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TitleApplication of seismic methods to mineral exploration
AuthorSalisbury, M; Snyder, DORCID logo
SourceMineral deposits of Canada: a synthesis of major deposit-types, district metallogeny, the evolution of geological provinces, and exploration methods; by Goodfellow, W D (ed.); Geological Association of Canada, Mineral Deposits Division, Special Publication no. 5, 2007 p. 971-982
Alt SeriesEarth Sciences Sector, Contribution Series 20070220
PublisherGeological Association of Canada, Mineral Deposits Division (St. John's, NL, Canada)
Mediapaper; DVD; digital
RelatedThis publication is contained in Mineral deposits of Canada: a synthesis of major deposit-types, district metallogeny, the evolution of geological provinces, and exploration methods
File formatpdf
Subjectseconomic geology; geophysics; mineral exploration; exploration; seismic exploration; exploration methods; seismic velocities; densities; reflection studies; seismic reflection surveys; seismic profiles; mineralization; diamond; gold; copper; nickel; platinum; sulphides; Mississippi Valley deposits; porphyry deposits; porphyry copper; uranium; iron oxides
Illustrationsgraphs; profiles
ProgramConsolidating Canada's Geoscience Knowledge
ProgramTargeted Geoscience Initiative (TGI-3), 2005-2010
Released2007 01 01
AbstractPlots of compressional (Vp) and shear (Vs) wave velocity vs. density for rocks at elevated confining pressures show that velocities tend to increase with density along the well known Nafe-Drake curves for silicate rocks. Because of their high densities, however, many ores fall far to the right of the Nafe-Drake curves and display higher impedances than their common hosts, suggesting that it should be possible to detect and prospect for ores using high-resolution reflection techniques if the deposits meet the size, thickness, and presentation constraints required for reflection or diffraction. Experiments conducted by the Geological Survey of Canada, universities, and industry in hardrock mining camps across Canada over the past decade show that 2-D surveys are well suited to the determination of structure and the detection of orebodies, while 3-D surveys may be used for detection and delineation, and vertical seismic profiling (VSP) for delineation. Due to the small size of most deposits, the structural complexity of hard rock terranes and their low signal-to-noise ratios, the best results are obtained from carefully designed surveys using high frequency sources and customized processing sequences designed to identify both reflections and diffractors.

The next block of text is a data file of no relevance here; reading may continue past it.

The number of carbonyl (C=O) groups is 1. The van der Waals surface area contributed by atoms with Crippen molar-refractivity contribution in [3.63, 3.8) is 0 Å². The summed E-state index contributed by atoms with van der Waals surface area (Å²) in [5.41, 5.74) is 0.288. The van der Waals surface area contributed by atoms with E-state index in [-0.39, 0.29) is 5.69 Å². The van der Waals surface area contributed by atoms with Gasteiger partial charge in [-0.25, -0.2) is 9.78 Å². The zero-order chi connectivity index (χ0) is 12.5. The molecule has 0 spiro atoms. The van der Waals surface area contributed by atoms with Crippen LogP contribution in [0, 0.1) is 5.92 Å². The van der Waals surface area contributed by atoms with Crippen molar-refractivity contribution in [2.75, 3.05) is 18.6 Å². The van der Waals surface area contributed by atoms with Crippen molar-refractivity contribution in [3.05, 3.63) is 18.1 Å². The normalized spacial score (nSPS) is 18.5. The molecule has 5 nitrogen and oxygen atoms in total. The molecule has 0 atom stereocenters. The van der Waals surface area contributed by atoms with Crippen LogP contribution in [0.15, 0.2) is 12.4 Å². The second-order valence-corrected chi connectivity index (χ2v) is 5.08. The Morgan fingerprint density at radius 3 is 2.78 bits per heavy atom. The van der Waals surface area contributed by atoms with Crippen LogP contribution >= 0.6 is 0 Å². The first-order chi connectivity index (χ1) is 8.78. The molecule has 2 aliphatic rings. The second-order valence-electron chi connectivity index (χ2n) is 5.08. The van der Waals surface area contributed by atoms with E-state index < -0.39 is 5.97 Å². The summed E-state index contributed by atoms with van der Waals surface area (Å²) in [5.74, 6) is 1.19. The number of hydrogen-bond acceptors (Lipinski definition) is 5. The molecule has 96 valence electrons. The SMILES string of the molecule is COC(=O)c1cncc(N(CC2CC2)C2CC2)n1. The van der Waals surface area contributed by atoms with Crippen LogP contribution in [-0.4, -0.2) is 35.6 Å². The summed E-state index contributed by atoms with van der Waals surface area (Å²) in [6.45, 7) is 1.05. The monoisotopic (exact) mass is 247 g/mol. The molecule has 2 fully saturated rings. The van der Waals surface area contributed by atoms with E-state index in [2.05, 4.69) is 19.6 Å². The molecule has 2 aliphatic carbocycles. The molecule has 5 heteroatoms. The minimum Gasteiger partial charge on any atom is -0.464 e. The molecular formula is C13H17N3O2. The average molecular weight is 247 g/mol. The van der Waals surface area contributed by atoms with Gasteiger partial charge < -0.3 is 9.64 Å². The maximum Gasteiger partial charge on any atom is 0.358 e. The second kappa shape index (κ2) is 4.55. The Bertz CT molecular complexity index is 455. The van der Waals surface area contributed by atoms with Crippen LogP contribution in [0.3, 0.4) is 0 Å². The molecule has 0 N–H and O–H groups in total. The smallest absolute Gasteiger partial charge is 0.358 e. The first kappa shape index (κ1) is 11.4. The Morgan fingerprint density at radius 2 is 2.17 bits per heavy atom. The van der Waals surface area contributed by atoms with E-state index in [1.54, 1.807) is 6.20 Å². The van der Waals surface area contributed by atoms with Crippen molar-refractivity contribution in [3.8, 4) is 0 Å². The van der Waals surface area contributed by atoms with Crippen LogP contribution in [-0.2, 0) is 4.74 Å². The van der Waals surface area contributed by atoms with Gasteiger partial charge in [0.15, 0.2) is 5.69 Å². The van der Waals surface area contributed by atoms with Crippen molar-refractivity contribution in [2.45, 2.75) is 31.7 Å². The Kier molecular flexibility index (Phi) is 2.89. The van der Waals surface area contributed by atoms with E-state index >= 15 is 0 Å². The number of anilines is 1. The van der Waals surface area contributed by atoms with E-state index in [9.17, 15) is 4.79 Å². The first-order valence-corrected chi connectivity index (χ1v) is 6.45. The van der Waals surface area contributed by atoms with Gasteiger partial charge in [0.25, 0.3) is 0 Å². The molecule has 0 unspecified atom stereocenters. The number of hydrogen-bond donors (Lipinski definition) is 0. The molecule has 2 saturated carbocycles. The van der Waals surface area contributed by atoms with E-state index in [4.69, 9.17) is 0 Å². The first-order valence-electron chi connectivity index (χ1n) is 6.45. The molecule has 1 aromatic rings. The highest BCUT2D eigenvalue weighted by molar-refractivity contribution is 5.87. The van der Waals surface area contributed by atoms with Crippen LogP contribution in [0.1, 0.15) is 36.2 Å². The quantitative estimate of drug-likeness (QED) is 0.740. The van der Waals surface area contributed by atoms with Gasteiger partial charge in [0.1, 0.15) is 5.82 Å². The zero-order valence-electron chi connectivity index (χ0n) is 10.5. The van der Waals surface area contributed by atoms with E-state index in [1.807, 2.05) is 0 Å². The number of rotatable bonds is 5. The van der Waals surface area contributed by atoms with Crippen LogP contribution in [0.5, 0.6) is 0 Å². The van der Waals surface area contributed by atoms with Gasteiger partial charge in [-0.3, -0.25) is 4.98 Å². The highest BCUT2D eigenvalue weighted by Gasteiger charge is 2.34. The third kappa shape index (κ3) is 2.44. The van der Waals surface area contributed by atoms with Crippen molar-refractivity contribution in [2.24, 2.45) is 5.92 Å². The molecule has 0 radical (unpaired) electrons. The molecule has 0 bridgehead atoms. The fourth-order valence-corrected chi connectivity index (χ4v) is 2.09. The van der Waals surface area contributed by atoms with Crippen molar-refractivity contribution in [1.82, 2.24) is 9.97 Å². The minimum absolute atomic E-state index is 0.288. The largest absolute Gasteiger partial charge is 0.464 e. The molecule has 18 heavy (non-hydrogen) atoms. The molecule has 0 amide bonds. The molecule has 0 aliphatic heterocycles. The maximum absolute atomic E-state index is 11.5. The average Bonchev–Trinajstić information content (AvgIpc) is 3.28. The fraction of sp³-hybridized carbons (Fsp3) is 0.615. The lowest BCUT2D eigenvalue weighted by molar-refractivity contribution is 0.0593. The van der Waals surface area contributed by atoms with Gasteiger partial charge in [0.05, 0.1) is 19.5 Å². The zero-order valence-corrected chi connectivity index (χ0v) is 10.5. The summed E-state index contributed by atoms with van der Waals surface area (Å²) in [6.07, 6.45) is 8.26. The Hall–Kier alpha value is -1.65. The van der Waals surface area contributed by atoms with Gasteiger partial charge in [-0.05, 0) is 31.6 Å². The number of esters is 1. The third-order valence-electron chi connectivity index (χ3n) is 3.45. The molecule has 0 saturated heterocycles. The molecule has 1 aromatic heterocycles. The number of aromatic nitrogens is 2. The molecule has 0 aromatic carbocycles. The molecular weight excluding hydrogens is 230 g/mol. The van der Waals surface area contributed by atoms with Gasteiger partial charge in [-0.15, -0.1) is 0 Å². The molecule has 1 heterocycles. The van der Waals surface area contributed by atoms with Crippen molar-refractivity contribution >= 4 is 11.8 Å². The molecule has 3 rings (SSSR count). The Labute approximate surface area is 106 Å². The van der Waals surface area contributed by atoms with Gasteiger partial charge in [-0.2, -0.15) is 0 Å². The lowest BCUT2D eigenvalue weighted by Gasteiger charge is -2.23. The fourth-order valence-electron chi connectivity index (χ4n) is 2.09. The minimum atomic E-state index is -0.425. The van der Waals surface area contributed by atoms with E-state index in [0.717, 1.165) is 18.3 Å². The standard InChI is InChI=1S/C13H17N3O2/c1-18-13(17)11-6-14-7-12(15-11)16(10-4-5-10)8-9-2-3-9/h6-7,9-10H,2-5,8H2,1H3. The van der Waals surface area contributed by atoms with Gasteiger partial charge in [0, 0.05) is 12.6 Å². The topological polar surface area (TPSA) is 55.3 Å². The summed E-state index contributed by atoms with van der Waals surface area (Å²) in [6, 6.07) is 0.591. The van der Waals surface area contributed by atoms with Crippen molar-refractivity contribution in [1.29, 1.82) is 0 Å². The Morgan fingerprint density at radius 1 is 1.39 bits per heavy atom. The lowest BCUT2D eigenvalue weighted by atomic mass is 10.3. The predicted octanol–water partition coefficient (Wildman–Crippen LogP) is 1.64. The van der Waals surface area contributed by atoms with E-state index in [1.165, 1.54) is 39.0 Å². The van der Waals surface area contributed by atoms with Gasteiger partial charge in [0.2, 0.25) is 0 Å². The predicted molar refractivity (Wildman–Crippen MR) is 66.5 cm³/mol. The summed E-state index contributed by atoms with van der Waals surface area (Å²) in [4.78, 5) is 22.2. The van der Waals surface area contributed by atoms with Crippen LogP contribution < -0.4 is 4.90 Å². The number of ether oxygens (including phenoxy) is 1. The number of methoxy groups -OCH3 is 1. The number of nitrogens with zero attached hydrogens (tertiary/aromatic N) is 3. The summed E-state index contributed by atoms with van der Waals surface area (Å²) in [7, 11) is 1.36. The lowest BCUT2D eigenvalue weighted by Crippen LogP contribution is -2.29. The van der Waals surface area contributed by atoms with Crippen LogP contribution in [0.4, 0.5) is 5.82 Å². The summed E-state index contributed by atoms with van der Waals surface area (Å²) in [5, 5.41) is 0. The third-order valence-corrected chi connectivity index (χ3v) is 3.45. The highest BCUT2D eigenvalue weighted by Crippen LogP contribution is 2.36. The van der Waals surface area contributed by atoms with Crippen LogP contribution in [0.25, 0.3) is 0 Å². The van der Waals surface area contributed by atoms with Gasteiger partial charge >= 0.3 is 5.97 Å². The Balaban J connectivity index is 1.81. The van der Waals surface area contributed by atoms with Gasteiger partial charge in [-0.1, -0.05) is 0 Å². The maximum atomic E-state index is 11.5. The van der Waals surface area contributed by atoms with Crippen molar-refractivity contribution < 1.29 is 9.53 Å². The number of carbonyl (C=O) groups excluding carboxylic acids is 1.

2-D and 3-D surveys have successfully detected and imaged large massive sulphide deposits such as the magmatic and volcanic massive sulphide (VMS) deposits in Sudbury and Bathurst and should also be useful for the detection of massive sedimentary exhalitive (SEDEX) and iron oxide copper gold (IOCG) deposits. Other types of deposits are more likely to be detected indirectly: lode gold and porphyry deposits by reflections from alteration haloes, unconformity Uranium deposits by haloes and basement offsets, and Mississippi Valley-type (MVT) deposits by white spots in otherwise reflective carbonates. Similarly, the high impedances between kimberlites and their hosts allow pipes to be delineated using VSP techniques.

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